DCNR, PENNVEST Announce Investment in Income-Producing
Stream Buffer Projects
State College, PA - The Wolf Administration today announced a $1.1 million grant investment to eight recipients throughout Pennsylvania for planting trees and income-producing species along streams to help keep nutrients and sediments from the land from impacting water quality.
All projects include multi-functional _buffers, which incorporate species such as nut trees, berries, and willows in buffer zones so that the landowner could potentially sell these products, and realize some income from land dedicated to buffers.
"Streamside buffers offer multiple benefits, including filtering pollutants and cooling water, and providing habitat for pollinators and wildlife," Department of Conservation and Natural Resources Secretary Cindy Adams Dunn said. "These grants are intended to encourage ·some really unique projects to explore an added financial benefit to the farmer or landowner by including plant species that have harvestable products that can be marketed."
The grants are administered through DCNR with funding provided by PENNVEST.
"Partnering with our DCNR colleagues on this important multi-functional buffer venture increases the availability of funds being channeled through existing structures," said PENNVEST Executive Director Brion Johnson. "It will help with our clean water efforts and provide important information regarding possible revenue generating opportunities that could be used to help provide a sustainable funding source for future efforts."
The grants by county are:
• Bucks -- Snipes Farm and Education Center, $50,000, for approximately 2 acres of multi-functional riparian forest buffers along waterways in the Central Delaware River wate·rshed, Bucks County. Located on a working farm, this education center will use the income-producing buffer as a demonstration site for visitors.
• Centre, Clinton -- Native Creations Landscape Services, $94,750, for approximately 16 acres of multi-functional riparian forest buffers along waterways in the West Branch Susquehanna River watershed. Working with local watershed partners and using prioritization tools developed by Chesapeake Conservancy, this business will work with private landowners to install multi-functional buffers.
• Chester, Dauphin, Lancaster -- Earthbound Artisan LLC, $100,000, for approximately 4 acres of multi-functional riparian forest buffers along waterways in the Lower Delaware and Lower Susquehanna River watersheds. Earthbound will primarily work with farmers to demonstrate the potential profits that could be made by installing and managing multifunctional buffers. The majority of buffers will be managed by Earthbound using organic techniques.
• Columbia, Montour, Northumberland, and Union -- Northcentral Pennsylvania Conservancy, $353,000; for approximately 56 acres of multi-functional riparian forest buffers along waterways in the West Branch and Central Susquehanna River watershed. This work will add buffers to sites that were already restored in partnership with the Pennsylvania Fish and Boat Commission, primarily using DEP Growing Greener funding. The multi-functional aspect of these often narrow buffers will be in tree nuts and syrup.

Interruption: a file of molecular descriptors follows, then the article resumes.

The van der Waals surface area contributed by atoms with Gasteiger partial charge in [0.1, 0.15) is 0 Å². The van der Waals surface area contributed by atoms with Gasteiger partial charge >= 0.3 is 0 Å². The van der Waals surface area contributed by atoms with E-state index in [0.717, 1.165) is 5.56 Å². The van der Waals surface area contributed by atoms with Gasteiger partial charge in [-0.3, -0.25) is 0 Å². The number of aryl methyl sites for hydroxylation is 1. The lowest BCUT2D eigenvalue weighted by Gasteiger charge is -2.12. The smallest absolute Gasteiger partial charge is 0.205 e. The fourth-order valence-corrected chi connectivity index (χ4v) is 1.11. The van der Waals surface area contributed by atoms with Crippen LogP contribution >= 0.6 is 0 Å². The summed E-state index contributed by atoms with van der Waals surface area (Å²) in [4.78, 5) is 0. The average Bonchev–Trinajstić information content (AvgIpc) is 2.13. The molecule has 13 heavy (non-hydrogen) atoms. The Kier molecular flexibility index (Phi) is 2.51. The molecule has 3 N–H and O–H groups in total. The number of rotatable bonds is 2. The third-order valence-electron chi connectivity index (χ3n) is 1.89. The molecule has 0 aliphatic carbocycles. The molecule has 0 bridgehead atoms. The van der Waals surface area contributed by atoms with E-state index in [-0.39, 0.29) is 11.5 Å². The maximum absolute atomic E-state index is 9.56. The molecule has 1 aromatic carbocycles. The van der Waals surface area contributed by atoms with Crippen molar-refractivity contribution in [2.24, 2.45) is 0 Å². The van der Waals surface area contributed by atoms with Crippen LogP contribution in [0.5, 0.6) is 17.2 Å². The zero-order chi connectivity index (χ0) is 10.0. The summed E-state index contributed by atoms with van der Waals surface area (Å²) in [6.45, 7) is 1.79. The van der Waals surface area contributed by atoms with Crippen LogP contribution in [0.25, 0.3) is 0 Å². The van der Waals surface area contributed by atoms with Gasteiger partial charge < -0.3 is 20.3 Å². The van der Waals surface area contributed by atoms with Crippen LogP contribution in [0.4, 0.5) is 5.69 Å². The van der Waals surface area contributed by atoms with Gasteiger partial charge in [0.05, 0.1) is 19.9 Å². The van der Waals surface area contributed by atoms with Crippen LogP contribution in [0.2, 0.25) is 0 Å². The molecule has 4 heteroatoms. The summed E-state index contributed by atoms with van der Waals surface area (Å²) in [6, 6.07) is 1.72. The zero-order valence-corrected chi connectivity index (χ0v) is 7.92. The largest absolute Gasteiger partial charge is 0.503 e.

• Lancaster -- Lititz Run Watershed Alliance, $57,000, for approximately 3 acres of multifunctional riparian forest buffers along waterways in the Lower Susquehanna River watershed. One of the proposed buffers will be planted on a floodplain restoration site, with potential to contribute harvests to nearby gourmet restaurants.
• Northampton -- Friends of Johnston Inc., $142,000, for approximately 15 acres of multifunctional riparian forest buffers along waterways in the Central Delaware River watershed. The Johnston Estate will offer public education and guided tours of the multifunctional buffer that will be planted on this site, using these grant funds.
• Northampton -- Watershed Coalition of the Lehigh Valley, $50,000, for approximately 2 acres of.multi-functional riparian forest buffers along waterways in the Central Delaware River watershed. This project will support a partnership with Community Supported Agriculture (CSA) that may include the buffer harvest as part of the CSA offerings in the future.
Statewide/Regional -- Pennsylvania Association of Conservation Districts Inc., $250,000, support conservation districts in constructing approximately 45 acres of multifunctional riparian forest buffers along waterways throughout Pennsylvania. This subgrant program will provide an opportunity for stakeholders to complete demonstration projects statewide, in partnership with local conservation districts.
Pennsylvania· has a goal of planting 95,000 acres of stream buffers by 2025. Maintaining and restoring buffers along rivers and streams is a key strategy for improving water quality and aquatic habitat.
The 2-day Riparian Forest Buffer Summit sponsored by DCNR and the Western Pennsylvania Conservancy is intended to engage conservation professionals, officials and citizens and provide information and skills - from creating planting plans to working with contractors.
Through two previous grant rounds, DCNR has provided nearly $1.4 million statewide for stream buffers. Buffer grants also are available in the current open grant round, which closes April 11.
Properly planted and maintained, streamside tree and shrub plantings filter the runoff of sediments and fertilizers that are applied to lawns and crops; control erosion; slow stormwater runoff; cool stream temperatures; and improve fish habitat.
For more information about stream buffers visit the DCNR website at www.dcnr.pa.gov and choose "Water" under "Conservation."
MEDIA CONTACT: Christina Novak, 717-579-5177; firstname.lastname@example.org